Wednesday, May 18, 2005

When Reg Keys Met Tony Blair

Last night the BBC aired the story of Reg Keys. It followed his sombre and heroic struggle to oust Tony Blair from his elected Sedgefield (North-East England) constituency.

Reg's son Tom was murdered rather brutally by a lynch mob in Iraq, while on duty as a Red-Cap soldier. After Tom's death, Reg firmly believes his son, and four of his comrades had died for no other reason than terrible lies, and that we all have been cunningly betrayed by Tony Blair.

Of course Reg had no money to campaign himself as an Independant MP out on a mission to reclaim Sedgefield constituency from Blair. But he was greatly assisted by donations, and time from members of the public, former labour MPs, wounded soldiers and International journalists.

It was deeply moving at times to watch Reg approach the public in densely popular Labour country, to tell the story of his son's pointless and preventable death.

To my surprise he got an excellent reception from a lot of people. It was also satisfying to know that even folk in Blair's own constituency don't want him in power.

Of course a lot of folks had no time for Reg at all. In some cases Tory MPs were probably more welcome. Reg took this pretty well too I think.

One guy rather straightly told him, "Get over it mate.... If he was in Iraq then that's what happens... He was a soldier".

Fair enough?

No, I don't think it is btw.

For the simple fact that Tom had NO REASON to be in Iraq. The world was indeed lied to, there's no apologising for that. How can there be?

The problem with the general public (IMHO) is that although most folks accept the fact we were all lied to, they simply don't give a damn either-way. Apathetic, stoned and routinery.

It's like that famous JFK statistic; 50% of people believe he was assassinated by the US secret government, and the other 50% couldn't give a toss.

You can add the insider job of 911 into that viewpoint probably too.

But getting back to Reg.

At the end of his campaign, he pulled a total of 4,252 votes. That's one tenth of the total available. Blair got around 50%.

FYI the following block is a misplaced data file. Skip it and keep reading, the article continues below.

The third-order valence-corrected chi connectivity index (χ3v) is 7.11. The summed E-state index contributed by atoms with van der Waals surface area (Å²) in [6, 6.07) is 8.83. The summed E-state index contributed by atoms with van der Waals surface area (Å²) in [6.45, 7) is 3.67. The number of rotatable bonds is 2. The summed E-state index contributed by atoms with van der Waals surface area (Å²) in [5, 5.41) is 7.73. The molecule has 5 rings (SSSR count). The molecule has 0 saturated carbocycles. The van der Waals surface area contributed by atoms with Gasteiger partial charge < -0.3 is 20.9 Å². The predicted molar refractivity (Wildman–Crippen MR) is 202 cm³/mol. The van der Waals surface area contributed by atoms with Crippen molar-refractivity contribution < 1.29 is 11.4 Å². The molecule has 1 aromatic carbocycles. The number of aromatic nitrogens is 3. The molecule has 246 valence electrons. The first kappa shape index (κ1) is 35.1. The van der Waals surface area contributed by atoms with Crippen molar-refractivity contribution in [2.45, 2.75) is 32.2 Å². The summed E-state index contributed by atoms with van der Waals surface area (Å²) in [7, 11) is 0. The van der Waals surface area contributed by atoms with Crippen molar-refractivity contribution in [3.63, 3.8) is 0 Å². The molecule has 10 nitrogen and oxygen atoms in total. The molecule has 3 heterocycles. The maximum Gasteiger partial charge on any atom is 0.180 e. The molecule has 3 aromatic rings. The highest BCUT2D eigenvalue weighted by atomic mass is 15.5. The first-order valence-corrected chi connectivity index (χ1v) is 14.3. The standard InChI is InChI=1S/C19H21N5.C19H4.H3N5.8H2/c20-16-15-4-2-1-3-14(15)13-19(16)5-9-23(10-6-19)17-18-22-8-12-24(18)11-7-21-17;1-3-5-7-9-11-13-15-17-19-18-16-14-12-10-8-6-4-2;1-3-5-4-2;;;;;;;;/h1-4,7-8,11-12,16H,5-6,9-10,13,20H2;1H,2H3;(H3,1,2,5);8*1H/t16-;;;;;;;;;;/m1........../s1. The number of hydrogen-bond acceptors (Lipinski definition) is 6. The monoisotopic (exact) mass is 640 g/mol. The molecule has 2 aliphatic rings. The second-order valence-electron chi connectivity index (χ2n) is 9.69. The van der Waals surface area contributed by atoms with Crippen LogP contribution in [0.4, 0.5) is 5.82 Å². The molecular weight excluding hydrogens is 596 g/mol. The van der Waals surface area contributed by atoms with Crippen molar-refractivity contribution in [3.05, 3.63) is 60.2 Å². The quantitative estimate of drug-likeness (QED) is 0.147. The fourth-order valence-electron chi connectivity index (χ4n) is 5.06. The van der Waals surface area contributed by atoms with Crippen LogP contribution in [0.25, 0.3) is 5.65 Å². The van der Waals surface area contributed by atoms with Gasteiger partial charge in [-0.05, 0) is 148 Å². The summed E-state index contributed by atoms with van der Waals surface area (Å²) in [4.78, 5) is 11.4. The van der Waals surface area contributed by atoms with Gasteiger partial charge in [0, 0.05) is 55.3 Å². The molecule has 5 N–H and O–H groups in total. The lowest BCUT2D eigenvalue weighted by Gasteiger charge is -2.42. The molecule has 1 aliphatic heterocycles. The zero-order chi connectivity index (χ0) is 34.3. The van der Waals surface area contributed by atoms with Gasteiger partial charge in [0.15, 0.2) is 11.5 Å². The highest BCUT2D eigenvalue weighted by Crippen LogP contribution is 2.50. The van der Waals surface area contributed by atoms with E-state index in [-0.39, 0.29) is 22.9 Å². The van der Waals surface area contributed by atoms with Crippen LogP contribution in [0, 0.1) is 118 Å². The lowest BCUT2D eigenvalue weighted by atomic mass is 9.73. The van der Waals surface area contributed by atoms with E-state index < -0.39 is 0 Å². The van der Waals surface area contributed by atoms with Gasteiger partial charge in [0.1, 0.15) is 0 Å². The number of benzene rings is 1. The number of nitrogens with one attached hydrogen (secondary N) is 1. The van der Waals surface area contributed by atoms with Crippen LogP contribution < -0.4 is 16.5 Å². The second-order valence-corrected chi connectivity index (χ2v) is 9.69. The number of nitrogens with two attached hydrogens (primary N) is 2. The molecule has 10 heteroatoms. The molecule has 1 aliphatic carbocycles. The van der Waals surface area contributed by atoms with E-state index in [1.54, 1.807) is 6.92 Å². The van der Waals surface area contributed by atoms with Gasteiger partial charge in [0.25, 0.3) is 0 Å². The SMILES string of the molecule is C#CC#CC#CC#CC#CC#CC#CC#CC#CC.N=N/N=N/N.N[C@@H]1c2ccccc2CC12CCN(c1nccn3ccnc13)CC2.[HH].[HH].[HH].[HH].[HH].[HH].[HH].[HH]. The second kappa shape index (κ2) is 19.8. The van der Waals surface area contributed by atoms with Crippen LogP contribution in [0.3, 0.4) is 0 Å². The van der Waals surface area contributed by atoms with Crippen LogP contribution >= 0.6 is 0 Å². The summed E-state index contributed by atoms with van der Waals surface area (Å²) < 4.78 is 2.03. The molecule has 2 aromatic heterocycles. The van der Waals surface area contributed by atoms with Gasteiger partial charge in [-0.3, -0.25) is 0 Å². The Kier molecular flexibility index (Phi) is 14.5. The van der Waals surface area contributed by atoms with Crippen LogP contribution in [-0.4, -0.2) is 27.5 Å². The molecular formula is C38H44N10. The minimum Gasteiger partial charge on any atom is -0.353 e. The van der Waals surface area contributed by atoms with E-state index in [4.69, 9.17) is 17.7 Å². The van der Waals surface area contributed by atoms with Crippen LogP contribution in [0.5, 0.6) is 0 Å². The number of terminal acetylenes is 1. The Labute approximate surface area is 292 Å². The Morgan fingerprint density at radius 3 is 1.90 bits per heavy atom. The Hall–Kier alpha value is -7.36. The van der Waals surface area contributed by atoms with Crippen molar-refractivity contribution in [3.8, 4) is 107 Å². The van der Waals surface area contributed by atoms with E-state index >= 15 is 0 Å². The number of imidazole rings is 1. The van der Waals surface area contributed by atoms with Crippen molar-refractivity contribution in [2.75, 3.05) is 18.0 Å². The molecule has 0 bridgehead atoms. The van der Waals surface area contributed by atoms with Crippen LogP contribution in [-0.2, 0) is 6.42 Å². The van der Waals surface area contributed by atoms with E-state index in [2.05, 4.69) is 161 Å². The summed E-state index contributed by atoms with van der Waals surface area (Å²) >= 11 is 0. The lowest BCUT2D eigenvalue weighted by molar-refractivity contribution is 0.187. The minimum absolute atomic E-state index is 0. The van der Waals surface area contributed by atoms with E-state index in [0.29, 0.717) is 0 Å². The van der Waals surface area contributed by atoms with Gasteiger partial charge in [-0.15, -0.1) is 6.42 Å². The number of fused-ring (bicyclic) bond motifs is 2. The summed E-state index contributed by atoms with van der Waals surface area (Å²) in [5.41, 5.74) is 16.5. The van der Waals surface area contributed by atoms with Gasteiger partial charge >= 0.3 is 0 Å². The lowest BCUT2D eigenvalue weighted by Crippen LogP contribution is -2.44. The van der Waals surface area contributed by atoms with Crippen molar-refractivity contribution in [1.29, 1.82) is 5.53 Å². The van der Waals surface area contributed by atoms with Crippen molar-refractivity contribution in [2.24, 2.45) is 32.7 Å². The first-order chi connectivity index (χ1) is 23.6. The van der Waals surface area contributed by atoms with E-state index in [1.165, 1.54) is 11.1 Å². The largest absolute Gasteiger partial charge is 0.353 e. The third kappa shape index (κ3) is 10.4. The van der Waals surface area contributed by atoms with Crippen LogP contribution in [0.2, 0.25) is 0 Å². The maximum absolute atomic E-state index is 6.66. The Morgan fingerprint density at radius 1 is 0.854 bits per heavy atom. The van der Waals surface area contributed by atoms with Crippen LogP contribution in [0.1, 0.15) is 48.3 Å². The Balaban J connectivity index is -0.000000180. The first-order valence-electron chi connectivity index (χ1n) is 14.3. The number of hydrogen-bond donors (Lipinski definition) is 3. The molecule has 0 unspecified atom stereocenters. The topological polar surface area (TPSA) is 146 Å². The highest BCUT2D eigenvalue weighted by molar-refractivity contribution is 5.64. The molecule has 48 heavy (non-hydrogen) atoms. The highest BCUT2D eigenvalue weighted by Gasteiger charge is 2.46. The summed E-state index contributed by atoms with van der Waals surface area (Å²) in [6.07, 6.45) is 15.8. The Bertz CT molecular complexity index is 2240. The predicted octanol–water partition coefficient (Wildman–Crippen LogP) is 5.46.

This was important for a humble man with no previous political experience in his life. He was even nervous if his Brummy accent would make him sound less credible. (In other words, he doesn't speak like the stereotypical Oxford politician that the entire world identifies as, British...)

He did well.

For me the greatest moment in the campaign was when he got to address the Sedgefield public at the voting event on the big day; Blair was there with his wife, and so were all the cameras to see Blair's big crowning moment. But not before Reg had his say.

I hope in my heart that one day the prime minister will be able to say sorry. He will say sorry to the families of the bereaved and one day the prime minister will feel able to visit wounded soldiers in hospital.

Fighting this campaign has not been an easy task for me, but I had to do it for my son Thomas ... who was sent to war under extremely controversial circumstances.

If this war had been justified by international law, I would have grieved but not campaigned. If weapons of mass destruction had been found in Iraq, again I would have grieved but not campaigned.

I think Reg accepts he can't change the world. But he can share his feelings, his discoveries and his humanity with the rest of the world, which is what he did.

If only everyone could have the energy to state the truth as much as Reg did. And that it did not take the death of a son or daughter, to fuel that real effort to learn and share knowledge about this apathetic (at times) existence.


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